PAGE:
The 12 best toothpastes in May 2023, according to dentists6 min read
In addition to the type of floss and toothbrush you use — be it an electric toothbrush or a manual one — the toothpaste you brush with is also important to your dental health. But with seemingly endless choices available for adults, purchasing the right tube can be a challenge. Additionally, there are so many different variations to choose from depending on your needs, including toothpastes that whiten teeth, prevent tartar buildup, optimize gum health and more.
SKIP AHEAD Best toothpaste for adults | How to shop for toothpaste | Toothpaste for specialized needs
We talked to dentists about what to avoid, and how to shop for toothpaste — including what key ingredients to look for and stay away from. We also rounded up a handful of toothpastes that will deep clean your teeth, prevent cavities and freshen breath after you use them.
Our top picks
How we chose the best toothpastes
- American Dental Association Seal of Acceptance: When you see the ADA’s Seal of Acceptance, it means the brand submitted data and other materials to the ADA and the organization determined that the product meets specified safety and efficacy requirements, explained Dr. Edmond Hewlett, professor at the UCLA School of Dentistry.
- Fluoride: All toothpastes with the ADA’s Seal of Acceptance contain fluoride, an ingredient experts told us is proven to be effective in fighting cavities.
- Flavor: As long as the toothpaste you choose has the ADA Seal, flavor is entirely a personal preference.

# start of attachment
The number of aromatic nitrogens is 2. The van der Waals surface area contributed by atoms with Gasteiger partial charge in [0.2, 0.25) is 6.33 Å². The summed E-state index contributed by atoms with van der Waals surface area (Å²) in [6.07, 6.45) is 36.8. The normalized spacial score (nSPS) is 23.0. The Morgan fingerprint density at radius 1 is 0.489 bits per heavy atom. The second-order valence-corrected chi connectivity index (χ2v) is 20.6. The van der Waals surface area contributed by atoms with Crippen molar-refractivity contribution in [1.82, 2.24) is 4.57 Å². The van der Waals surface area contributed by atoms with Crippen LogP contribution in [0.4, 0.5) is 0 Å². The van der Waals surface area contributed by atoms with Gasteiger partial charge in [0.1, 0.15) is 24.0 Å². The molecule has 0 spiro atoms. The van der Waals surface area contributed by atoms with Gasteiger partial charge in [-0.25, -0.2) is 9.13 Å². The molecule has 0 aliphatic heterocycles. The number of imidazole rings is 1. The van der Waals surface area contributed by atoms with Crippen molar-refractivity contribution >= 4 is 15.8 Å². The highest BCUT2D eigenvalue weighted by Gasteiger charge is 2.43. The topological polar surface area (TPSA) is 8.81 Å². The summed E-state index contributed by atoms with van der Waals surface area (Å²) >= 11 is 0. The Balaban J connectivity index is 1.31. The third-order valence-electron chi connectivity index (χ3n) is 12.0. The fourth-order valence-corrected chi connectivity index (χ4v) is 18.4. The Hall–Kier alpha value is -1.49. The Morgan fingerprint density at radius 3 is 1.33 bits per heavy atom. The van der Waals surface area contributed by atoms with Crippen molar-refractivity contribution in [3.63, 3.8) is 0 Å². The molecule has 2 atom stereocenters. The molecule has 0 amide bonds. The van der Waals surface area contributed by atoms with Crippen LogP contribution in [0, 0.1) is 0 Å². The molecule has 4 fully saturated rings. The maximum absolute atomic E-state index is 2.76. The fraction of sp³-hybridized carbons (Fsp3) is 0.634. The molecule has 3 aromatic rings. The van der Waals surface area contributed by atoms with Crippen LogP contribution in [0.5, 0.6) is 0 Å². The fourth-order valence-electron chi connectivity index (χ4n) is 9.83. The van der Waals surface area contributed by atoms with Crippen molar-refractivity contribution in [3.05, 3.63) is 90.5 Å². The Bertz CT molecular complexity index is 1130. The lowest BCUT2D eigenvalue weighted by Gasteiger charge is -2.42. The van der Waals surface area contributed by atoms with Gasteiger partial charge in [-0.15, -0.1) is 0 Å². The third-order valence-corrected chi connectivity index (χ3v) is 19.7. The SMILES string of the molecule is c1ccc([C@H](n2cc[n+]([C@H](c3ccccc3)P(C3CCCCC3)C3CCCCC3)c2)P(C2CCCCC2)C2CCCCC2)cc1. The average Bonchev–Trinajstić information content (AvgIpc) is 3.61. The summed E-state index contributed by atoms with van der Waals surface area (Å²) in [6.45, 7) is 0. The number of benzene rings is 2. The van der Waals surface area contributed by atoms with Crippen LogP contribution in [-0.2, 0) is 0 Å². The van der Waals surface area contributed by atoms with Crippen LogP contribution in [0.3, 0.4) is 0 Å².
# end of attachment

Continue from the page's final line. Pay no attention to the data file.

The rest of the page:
- Specialized options: In addition to protecting teeth from cavities, some toothpaste offers additional benefits like whitening, or is made for those experiencing tooth sensitivity, for example.
Best toothpastes for adults in May 2023
Below, we highlighted basic toothpaste varieties as well as a few options designed for sensitive teeth, which experts said anyone can use, regardless of whether or not you are experiencing tooth sensitivity. If you’re looking for the best whitening toothpaste or the best kids toothpaste, we rounded up ADA-accepted options separately. For each product, we included its flavor and the size of each tube.
Best anti-cavity toothpaste
Aim Cavity Protection Gel
Flavor: Ultra Mint | Size: 5.5 ounces
Colgate Cavity Protection Fluoride Toothpaste
Flavor: Mint | Size: 6 ounces (two tubes)
Crest Cavity Protection Cool Mint Gel
Flavor: Cool Mint | Size: 8.2 ounces
Arm & Hammer Dental Care Toothpaste
Flavor: Fresh Mint | Size: 6.3 ounces
Parodontax Clean Mint Daily Fluoride Toothpaste
Flavor: Mint | Size: 3.4 ounces
SprinJene Fresh Boost Fluoride Toothpaste
Flavor: Mint | Size: 5 ounces
Quip Mint Anticavity Toothpaste
Flavor: Mint or Watermelon | Size: 4.6 ounces
PRO-SYS Mint Fluoride Toothpaste Gel
Flavor: Mint | Size: 4 ounces (three tubes)
Best sensitive toothpaste
Crest Pro-Health Gum and Sensitivity
Flavor: Mint | Size: 3.7 ounces
CloSYS Fluoride Toothpaste
Flavor: Gentle mint | Size: 7 ounces
Flavor: Fresh mint and fresh impact | Size: 4 ounces (two tubes)
Flavor : Fresh mint | Size: 5 ounces
How to shop for toothpaste
When buying a new tube, there are three main questions you should consider, said Dr. Breno Reboucas, a professor at the Boston University School of Dental Medicine:
- Does it have the ADA seal of acceptance?
- Does it contain fluoride?
- Does it address any additional needs your specific teeth may require?
All toothpastes that earn the ADA Seal of Acceptance contain fluoride, and while Hewlett said there’s been controversy over fluoride for decades, “it’s one of the most well-documented therapies in all of dentistry,” he explained. Additionally, toothpastes with the ADA Seal of Acceptance do not contain flavoring agents like sugar that cause or contribute to tooth decay.
Aside from picking a toothpaste with the ADA Seal of Acceptance, choosing one is mostly a matter of personal preference, said Reboucas. As long as you do not select a fluoride-free option, anything you enjoy using is the right choice for you.